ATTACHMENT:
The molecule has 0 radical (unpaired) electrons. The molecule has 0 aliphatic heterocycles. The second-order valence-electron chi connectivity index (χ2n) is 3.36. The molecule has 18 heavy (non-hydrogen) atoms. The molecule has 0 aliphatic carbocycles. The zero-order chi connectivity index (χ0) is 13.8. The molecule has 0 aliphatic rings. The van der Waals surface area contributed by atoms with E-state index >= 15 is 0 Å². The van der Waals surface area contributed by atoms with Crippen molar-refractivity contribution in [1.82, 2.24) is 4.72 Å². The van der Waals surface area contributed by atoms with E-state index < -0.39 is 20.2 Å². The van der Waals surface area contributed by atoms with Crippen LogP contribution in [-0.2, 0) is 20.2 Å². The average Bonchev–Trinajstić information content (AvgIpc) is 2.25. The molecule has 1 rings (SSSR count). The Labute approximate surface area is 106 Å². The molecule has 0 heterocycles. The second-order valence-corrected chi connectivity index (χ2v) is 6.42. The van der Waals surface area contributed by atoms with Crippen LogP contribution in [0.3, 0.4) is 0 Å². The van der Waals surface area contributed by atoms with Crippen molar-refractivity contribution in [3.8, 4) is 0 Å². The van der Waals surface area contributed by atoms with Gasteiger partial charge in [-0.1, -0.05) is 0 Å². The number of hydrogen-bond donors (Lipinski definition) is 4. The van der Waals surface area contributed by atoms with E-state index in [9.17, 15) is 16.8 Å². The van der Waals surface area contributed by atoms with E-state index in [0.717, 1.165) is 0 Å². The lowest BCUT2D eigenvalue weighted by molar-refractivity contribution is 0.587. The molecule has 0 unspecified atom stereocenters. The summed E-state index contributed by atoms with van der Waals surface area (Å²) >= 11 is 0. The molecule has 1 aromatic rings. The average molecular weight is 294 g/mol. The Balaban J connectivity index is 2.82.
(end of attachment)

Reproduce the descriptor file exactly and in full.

The molecule has 0 radical (unpaired) electrons. The molecule has 0 aliphatic heterocycles. The second-order valence-electron chi connectivity index (χ2n) is 3.36. The molecule has 18 heavy (non-hydrogen) atoms. The molecule has 0 aliphatic carbocycles. The zero-order chi connectivity index (χ0) is 13.8. The molecule has 0 aliphatic rings. The van der Waals surface area contributed by atoms with E-state index >= 15 is 0 Å². The van der Waals surface area contributed by atoms with Crippen molar-refractivity contribution in [1.82, 2.24) is 4.72 Å². The van der Waals surface area contributed by atoms with E-state index < -0.39 is 20.2 Å². The van der Waals surface area contributed by atoms with Crippen LogP contribution in [-0.2, 0) is 20.2 Å². The average Bonchev–Trinajstić information content (AvgIpc) is 2.25. The molecule has 1 rings (SSSR count). The Labute approximate surface area is 106 Å². The molecule has 0 heterocycles. The second-order valence-corrected chi connectivity index (χ2v) is 6.42. The van der Waals surface area contributed by atoms with Crippen LogP contribution in [0.3, 0.4) is 0 Å². The van der Waals surface area contributed by atoms with Crippen molar-refractivity contribution in [3.8, 4) is 0 Å². The van der Waals surface area contributed by atoms with Gasteiger partial charge in [-0.1, -0.05) is 0 Å². The number of hydrogen-bond donors (Lipinski definition) is 4. The van der Waals surface area contributed by atoms with E-state index in [9.17, 15) is 16.8 Å². The van der Waals surface area contributed by atoms with E-state index in [0.717, 1.165) is 0 Å². The lowest BCUT2D eigenvalue weighted by molar-refractivity contribution is 0.587. The molecule has 0 unspecified atom stereocenters. The summed E-state index contributed by atoms with van der Waals surface area (Å²) >= 11 is 0. The molecule has 1 aromatic rings. The average molecular weight is 294 g/mol. The Balaban J connectivity index is 2.82.